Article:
Regular bedtime 'brain boost'

Giving young children regular bedtimes could help boost their brain power, a new study suggests. Girls in particular without regular bedtimes tended to have lower scores in reading, maths and spatial awareness.

Parents urged to set regular bedtimes

Parents are being urged to set regular bedtimes by researchers who have traced a link between inconsistent sleeping patterns in young children and limited cognitive brain function.

The authors of the Millennium Cohort study, a long-term research project examining more than 10,000 children, said:

Sleep has a crucial and complex role in the maintenance of health and optimal function. Inconsistent bedtime schedules might impact on markers of cognitive development in two ways, via disruptions to circadian rhythms and/or sleep deprivation and associated effects on brain plasticity.

Our findings suggest that inconsistent bedtimes, especially at very young ages and/or throughout early childhood, are linked to children's cognitive development.

Relations between inconsistent bedtimes and aspects of early child development may have knock-on effects for health and broader social outcomes throughout the lifecourse.

Read: Bedtime routine 'helps boost brain power'

Inconsistent bedtimes linked to low intellect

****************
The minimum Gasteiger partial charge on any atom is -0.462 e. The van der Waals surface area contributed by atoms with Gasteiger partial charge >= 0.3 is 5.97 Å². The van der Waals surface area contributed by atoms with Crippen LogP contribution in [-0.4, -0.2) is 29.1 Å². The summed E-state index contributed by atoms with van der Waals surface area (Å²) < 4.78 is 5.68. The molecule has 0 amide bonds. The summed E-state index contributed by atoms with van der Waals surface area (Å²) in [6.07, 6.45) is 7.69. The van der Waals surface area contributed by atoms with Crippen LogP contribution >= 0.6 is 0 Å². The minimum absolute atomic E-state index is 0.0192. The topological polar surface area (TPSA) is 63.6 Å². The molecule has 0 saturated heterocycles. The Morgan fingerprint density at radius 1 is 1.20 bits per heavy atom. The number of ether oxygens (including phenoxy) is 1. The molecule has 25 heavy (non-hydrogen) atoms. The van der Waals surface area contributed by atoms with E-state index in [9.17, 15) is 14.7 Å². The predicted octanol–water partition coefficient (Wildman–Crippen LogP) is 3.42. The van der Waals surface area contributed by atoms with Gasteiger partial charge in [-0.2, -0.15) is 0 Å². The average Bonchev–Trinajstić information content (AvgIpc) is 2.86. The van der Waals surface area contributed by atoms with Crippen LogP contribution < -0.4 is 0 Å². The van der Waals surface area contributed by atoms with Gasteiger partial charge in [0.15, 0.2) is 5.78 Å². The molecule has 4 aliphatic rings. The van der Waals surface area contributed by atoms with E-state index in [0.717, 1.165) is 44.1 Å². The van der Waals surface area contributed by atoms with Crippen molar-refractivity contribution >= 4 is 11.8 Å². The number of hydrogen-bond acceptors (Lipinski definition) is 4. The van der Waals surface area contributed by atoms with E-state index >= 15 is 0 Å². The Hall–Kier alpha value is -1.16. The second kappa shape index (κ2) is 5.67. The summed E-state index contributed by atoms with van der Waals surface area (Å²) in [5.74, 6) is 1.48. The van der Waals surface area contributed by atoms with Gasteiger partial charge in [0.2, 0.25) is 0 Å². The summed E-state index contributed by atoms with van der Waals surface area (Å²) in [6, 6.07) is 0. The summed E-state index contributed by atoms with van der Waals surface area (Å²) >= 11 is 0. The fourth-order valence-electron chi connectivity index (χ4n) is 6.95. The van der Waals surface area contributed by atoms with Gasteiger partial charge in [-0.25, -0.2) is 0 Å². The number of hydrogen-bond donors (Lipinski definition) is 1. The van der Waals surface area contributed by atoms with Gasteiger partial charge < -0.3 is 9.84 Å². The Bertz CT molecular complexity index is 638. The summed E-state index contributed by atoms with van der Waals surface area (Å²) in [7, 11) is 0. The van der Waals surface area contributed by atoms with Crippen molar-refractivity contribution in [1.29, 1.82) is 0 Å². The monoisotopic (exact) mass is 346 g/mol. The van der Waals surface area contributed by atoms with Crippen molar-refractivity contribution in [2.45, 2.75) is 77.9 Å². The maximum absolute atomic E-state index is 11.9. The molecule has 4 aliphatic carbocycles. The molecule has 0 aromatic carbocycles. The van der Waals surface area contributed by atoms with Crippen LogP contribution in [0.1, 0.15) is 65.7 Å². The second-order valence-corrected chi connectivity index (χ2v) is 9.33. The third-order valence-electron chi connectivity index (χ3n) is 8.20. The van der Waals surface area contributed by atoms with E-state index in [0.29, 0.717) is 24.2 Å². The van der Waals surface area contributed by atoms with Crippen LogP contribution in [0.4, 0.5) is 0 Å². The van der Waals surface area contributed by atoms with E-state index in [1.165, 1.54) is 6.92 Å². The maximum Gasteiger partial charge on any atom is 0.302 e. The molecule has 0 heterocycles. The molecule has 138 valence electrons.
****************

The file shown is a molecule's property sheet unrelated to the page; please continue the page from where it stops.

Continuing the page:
New research shows that children who did not go to bed at a consistent time have lower intellectual ability, as measured in reading, maths and spatial awareness skills.

The children were tested at different ages, with different outcomes detected at each stage of development:

  • At age 3, non regular bedtimes were linked with lower reading, maths and spatial awareness scores for both boys and girls
  • At age 7, girls with non regular bedtimes had lower scores on all three aspects of intellect assessed
  • Children without regular bedtimes and who were put to bed after 9pm tended to come from more socially disadvantaged backgrounds

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Bedtime routine 'helps boost brain power'

Little girl sleeping
Researchers found that girls who had irregular bedtimes performed worse in maths, reading and spatial awareness tests. Credit: Patrick Pleul/DPA/Press Association Images

Giving young children regular bedtimes could help improve their brain function, new research suggests.

In a study of more than 10,000 children over ten years, scientists found that inconsistent bedtimes are linked to children's cognitive development and are warned there could be "knock-on" health effects throughout life.